So what is the solution?

That is the 64 thousand dollar question!


6 thoughts on “Barbados Crop Over 2007 Continues To Swirl In Controversy

  1. I have always had reservations about Ian Estwick as CEO at the NCF. Compare Elombe Mottley to Ian Estwick and see what I mean. Elombe was selling culture 24 hours a day. I get the sense that Ian Estwick operates like if it was a day at the office. Well taht is my perception.

  2. Tell me the answer to this question: How can you have a band register as a large band and then get judge and be awarded first place in the small band category? Is it fair for them to rob Bajana and give the prize to Outrage? Outrage registered with 800 revellers for Kadooment day yet could not even muster 200 to get through the stadium. Whose fault is it that they did not reach their allotted numbers? I think we need an appeal here people.

  3. Without question, the spectrum of published culture in Barbados has shown considerable growth since the seventies and for good reason plateaued in the nineties. A simple change in personality be it politician or otherwise will not resolve some of the perceived problems. For example, the Festival is linked to the Crop(Sugar) that has been dwarfed by Tourism. Furthermore, we have seen from golf and cricket, that the money spinner is not the crowd attending the sport.
    The future development of this aspect of our culture requires type of restructuring that takes place when business are sold, taken over or merged. The experience of Credit Unions, Barbados National Bank, Barbados Insurance Corporation of Barbados, are perfect examples of what is possible. If look also at the growth of Accounting, Engineering and Construction Firms in Barbados, all the successful companies began with an “El Hombre” at the head and broadened the management hierarchy as the businesses grew.
    It is a tribute to the stake holders that in spite of the challenges, we now have a product of which we can be proud. However, as the word gets out internationally, and it will, others from outside will come and lure away the gems for their own interest.
    Ultimately it is the artistes and public through an action and response process that ultimately set standards and determine what part of our product lives on. The main reason for what appears to be cultural chaos at the time is not Estwick or Arthur. It is our unwillingness to join hands in an endeavor that hold some of the stones that could knock down the walls that still divide us. At this point in our history, our response to our cultural pursuits certainly mirrors the image we have of ourselves. Within the last five years, TUK permeated with acclaim, all kinds of music, yet Barbadian will fight over calypso and reggae derivatives, rather than define and claim its own!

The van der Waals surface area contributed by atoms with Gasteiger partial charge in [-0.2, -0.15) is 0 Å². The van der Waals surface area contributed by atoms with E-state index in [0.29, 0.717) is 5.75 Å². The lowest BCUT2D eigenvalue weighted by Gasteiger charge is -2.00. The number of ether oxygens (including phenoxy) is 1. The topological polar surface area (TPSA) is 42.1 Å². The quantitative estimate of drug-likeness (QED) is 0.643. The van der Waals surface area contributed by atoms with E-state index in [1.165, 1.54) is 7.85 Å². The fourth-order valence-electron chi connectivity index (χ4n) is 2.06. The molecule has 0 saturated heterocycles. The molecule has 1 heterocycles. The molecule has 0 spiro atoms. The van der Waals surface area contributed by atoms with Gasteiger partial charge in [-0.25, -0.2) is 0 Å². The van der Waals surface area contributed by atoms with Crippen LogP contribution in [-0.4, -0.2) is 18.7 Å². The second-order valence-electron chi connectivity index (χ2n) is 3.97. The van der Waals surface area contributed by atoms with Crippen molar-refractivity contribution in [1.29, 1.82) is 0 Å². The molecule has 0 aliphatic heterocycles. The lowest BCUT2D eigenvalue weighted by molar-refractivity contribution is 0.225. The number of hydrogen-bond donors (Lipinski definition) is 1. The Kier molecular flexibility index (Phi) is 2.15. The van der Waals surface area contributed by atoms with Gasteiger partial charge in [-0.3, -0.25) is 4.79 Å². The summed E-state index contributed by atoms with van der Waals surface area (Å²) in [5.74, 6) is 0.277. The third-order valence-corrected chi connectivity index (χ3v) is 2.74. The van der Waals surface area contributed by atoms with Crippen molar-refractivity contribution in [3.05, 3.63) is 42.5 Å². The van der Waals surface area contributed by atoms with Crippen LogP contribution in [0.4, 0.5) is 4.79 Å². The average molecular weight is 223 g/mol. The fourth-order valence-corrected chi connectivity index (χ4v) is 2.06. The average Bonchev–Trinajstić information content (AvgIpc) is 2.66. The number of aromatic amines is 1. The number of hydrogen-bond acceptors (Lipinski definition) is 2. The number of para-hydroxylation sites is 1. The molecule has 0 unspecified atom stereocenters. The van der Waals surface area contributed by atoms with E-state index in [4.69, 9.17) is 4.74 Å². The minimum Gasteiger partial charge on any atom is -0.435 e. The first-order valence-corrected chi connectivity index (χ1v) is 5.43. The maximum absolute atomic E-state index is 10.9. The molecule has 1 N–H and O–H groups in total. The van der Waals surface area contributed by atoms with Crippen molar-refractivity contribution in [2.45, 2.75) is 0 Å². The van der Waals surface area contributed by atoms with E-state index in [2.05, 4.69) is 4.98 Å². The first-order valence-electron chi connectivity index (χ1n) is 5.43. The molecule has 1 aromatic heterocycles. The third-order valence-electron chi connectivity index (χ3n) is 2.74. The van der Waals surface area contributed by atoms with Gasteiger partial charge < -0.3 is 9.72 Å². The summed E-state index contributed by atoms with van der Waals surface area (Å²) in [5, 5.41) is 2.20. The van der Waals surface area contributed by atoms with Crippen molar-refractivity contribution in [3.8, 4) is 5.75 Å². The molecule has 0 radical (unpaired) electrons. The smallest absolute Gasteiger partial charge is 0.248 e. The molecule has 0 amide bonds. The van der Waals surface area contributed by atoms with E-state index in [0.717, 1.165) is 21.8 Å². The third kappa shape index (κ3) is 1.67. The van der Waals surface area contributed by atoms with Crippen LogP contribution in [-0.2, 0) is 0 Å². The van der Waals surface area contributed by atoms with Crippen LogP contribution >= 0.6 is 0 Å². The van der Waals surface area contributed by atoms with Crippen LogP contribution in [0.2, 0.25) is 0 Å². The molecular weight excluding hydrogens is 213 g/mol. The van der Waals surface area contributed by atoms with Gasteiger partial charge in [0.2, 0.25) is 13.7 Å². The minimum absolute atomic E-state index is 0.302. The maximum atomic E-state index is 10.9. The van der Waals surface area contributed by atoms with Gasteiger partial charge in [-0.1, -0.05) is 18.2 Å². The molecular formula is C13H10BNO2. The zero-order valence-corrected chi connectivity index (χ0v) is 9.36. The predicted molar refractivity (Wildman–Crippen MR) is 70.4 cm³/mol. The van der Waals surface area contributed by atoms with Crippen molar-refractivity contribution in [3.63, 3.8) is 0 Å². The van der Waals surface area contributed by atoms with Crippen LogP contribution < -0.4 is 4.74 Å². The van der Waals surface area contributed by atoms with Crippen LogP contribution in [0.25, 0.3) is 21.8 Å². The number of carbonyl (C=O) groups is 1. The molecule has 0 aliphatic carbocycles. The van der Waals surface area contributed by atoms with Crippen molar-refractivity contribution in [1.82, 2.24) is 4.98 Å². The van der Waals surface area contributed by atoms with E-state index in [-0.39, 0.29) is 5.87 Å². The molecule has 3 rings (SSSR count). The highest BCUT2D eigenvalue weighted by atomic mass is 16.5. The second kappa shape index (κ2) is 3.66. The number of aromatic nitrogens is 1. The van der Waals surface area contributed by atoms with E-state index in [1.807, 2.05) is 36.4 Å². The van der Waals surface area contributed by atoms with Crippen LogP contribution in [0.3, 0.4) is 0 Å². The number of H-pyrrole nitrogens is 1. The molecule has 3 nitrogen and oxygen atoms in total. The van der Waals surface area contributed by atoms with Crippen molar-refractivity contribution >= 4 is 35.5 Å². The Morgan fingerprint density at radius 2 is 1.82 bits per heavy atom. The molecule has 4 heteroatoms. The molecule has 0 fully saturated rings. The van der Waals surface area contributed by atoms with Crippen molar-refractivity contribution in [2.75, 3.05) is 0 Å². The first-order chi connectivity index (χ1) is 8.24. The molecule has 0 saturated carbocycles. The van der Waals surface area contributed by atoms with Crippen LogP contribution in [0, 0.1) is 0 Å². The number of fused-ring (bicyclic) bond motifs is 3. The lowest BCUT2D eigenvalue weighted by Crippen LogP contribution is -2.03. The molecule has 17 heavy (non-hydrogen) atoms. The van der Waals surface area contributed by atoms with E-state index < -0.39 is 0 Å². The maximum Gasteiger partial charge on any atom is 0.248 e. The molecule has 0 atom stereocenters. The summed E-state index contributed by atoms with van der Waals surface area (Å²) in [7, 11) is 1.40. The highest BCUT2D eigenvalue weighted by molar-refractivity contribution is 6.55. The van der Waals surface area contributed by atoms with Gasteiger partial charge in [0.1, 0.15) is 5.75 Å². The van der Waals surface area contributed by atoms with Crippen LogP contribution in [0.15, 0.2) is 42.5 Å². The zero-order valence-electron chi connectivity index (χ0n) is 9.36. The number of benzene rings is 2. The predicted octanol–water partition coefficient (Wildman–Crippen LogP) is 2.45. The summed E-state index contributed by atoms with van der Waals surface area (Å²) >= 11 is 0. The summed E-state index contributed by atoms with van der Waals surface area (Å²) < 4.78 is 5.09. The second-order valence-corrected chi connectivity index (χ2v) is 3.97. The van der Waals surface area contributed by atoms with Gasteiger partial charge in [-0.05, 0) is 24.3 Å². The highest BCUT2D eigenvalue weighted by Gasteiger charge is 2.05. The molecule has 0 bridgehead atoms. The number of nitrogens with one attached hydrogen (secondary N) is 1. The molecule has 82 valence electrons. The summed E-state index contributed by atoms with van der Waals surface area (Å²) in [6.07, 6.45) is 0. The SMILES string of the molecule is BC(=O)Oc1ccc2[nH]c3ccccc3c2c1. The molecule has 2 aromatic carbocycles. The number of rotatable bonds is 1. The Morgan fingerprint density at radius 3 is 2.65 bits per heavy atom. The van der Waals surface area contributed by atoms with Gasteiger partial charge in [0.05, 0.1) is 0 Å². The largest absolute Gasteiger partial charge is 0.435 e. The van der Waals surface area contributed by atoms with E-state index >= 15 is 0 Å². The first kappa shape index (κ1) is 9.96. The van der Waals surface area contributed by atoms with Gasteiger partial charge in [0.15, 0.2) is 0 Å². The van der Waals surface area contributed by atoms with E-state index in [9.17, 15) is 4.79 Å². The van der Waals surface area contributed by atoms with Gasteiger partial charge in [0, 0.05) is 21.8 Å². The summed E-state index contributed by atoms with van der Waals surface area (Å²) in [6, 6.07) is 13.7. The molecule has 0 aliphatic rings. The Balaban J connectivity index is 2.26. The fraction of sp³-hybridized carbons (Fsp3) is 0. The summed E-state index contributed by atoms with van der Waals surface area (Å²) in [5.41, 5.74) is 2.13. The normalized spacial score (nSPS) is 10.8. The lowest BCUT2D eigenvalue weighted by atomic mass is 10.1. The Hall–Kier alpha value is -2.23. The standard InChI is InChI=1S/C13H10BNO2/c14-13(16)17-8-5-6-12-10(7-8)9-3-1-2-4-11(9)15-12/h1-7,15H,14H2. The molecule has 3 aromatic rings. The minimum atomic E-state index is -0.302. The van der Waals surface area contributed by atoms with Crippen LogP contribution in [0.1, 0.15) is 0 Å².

4. BirdPickmango~you have said a lot! Where we part company is the fact that the process of managing culture is dynamic and someone/entity must have the skill set to preside over the thing.

  5. David thanks. I don’t think we differ. When Crop Over was in its baby stages, it was important that the leader – the chief cook and bottle washer – needed both the management skill and the passion for culture among other things. El Hombre would probably deny this, but when ticket sales were slow, he and Fingall would knowingly pick a fight because they both clearly understood the fundamentals of marketing. In any new relevant structure, leadership would be required both at the board level – policy- and Executive – day to day management. Both banking and Insurance are dynamic processes that succeed only when there is benefit for the stake holders. Culture is no different. The Managing Director of ” The National Cultural Bank Of Barbados” would be required to coordinate persons with a knowledge of Marketing, Accounting, Export, Cultural Development, Archives, Performance and production e.t.c. What El Hombre clearly understood and practiced was the benefits of linking Barbados with the best of the world. Cohobblopot should be an opportunity for Barbadian artiste to perform with and learn from the best in the world. It should be the type of four hour cultural show that visitors would come just to see.

  6. I don’t think that “El Hombre” is the correct name. El hombre is “the man” in Spanish, but I believe Elton Mottley calls himself Elombe, which I believe is African Yoruba. I write under correction.

Leave a comment, join the discussion.